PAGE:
Sipping Chocolate at Katherine Ann (Photo: Ten Photos)
In a culinary capital like Chicago, there’s always room for dessert. Whether you’re craving an old-fashioned doughnut, flaky pastry or a deconstructed twist on a sweet classic, the city has got you covered.
From Michelin stars to local favorite bakeries, here are five ways to satisfy your sweet tooth in Chi-Town.
Chocolate Mousse with Coconut Ice Cream and Black Walnut Dacquoise Cake (Photo: Amber Gibson)
Pastry Chef Dana Cree has two James Beard nominations for Outstanding Pastry Chef, and she won a Jean Banchet Award for her frequently changing array of adventurous desserts.
You might try an avocado sherbet sundae, a teff flour crepe with chicory and coffee mascarpone or chocolate mousse with coconut ice cream and black walnut dacquoise cake.
Blackbird is just a few minutes from the city’s theater district, so come by for dessert after a show at the Goodman Theater or Oriental Theatre.
Doughnut Assortment (Photo: Amber Gibson)
This family owned Bavarian bakery has been serving the best stollen in Chicago ever since it opened in 1922.
Along with its fantastic glazed, cinnamon sugar and sour cream doughnuts, you can also start your morning with decadent bear claws, brownies and cheesecakes.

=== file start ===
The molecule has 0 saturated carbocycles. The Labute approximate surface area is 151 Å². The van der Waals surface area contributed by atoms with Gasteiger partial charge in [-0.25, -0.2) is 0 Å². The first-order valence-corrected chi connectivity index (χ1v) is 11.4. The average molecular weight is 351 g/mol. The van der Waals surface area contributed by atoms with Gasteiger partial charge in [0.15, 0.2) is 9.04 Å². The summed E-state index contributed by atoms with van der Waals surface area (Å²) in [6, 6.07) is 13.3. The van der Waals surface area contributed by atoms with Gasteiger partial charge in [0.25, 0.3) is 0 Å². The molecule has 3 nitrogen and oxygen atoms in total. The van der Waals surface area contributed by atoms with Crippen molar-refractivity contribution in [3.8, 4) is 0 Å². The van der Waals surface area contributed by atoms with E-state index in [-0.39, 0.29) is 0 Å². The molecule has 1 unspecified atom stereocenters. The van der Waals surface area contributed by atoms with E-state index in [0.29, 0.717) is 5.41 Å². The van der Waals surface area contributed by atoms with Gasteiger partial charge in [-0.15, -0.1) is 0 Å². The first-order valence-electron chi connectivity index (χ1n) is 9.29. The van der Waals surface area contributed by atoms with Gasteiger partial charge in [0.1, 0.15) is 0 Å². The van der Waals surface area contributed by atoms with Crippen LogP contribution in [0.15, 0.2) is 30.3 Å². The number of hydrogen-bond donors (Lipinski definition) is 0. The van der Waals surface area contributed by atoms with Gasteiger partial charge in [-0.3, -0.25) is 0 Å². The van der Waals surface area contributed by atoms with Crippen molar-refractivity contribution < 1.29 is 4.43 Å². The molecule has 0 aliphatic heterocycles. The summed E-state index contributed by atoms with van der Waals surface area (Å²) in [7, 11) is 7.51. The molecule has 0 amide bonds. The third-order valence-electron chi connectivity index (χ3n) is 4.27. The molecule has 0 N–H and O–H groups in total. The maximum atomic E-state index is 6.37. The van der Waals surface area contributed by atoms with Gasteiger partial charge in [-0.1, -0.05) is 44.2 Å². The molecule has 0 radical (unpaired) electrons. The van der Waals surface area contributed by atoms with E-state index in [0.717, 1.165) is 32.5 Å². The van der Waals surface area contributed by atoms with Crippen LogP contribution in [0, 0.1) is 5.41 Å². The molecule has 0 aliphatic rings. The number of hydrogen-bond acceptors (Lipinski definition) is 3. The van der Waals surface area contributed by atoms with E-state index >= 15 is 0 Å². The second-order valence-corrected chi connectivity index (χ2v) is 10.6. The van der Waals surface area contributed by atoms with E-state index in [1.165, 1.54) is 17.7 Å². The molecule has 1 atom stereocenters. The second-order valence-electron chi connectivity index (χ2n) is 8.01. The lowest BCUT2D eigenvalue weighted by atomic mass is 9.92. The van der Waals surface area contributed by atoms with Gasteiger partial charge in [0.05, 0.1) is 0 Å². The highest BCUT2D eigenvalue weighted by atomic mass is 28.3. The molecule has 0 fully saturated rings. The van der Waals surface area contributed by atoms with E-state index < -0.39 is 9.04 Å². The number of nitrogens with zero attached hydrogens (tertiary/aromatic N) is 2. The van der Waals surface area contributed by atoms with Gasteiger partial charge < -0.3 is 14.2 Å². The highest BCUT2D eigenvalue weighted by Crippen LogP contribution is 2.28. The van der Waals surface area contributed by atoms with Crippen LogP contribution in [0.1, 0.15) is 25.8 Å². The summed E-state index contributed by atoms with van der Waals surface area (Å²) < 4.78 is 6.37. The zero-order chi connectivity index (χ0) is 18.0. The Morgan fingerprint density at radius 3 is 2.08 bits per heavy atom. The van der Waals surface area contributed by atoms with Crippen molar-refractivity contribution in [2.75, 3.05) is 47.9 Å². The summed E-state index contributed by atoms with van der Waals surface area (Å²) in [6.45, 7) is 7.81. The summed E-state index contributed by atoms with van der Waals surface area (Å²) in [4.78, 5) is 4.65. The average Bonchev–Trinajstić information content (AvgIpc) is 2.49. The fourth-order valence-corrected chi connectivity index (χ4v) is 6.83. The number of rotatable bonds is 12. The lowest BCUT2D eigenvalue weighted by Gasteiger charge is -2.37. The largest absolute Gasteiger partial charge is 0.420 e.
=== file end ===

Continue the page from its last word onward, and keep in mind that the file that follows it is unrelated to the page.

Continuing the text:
Four generations later, warm service and a commitment to local and organic ingredients still set Dinkel’s apart.
Passion Fruit Tart With Whipped Cream (Photo: Amber Gibson)
Locals love this Lincoln Park hangout, where fast Wi-Fi and delicious sweet and savory treats mean it’s easy to spend the whole day working upstairs under the skylights. (Look for the vegan flourless dark chocolate hazelnut cookies, pineapple upside down tarts and almond croissants!)
Each month, the kitchen creates a new pastry of the month, like a ricotta orange almond tart or a coconut strawberry layered cake.
Bad Wolf Coffee (Photo: Ten Photos)
Bad Wolf Coffee’s dessert selection is small but on point. Y
ou’ll enjoy the shop’s muffins, kouign-amaan, madeleines and raspberry bars. But owner Jonathan Ory’s canelés — bite-size French pastries with a custard center and a caramelized crust — are what made the scruffy chef famous.
He only bakes a dozen each day, so they sell out quickly. (They come out of the oven at 10 a.m. on weekdays and noon on weekends.)
Truffles at Katherine Anne (Photo: Ten Photos)
Katherine Duncan started out selling hand-dipped chocolate truffles at the farmers market in 2006.
By 2012, they became so popular that she opened her own shop in Logan Square, expanding from truffles, caramels and marshmallows to serving the thickest, most decadent hot chocolate in the city.
Melt a porter hazelnut truffle or whisky banana caramel marshmallow into one of 10 sipping chocolate flavors for an intense cacao paradise.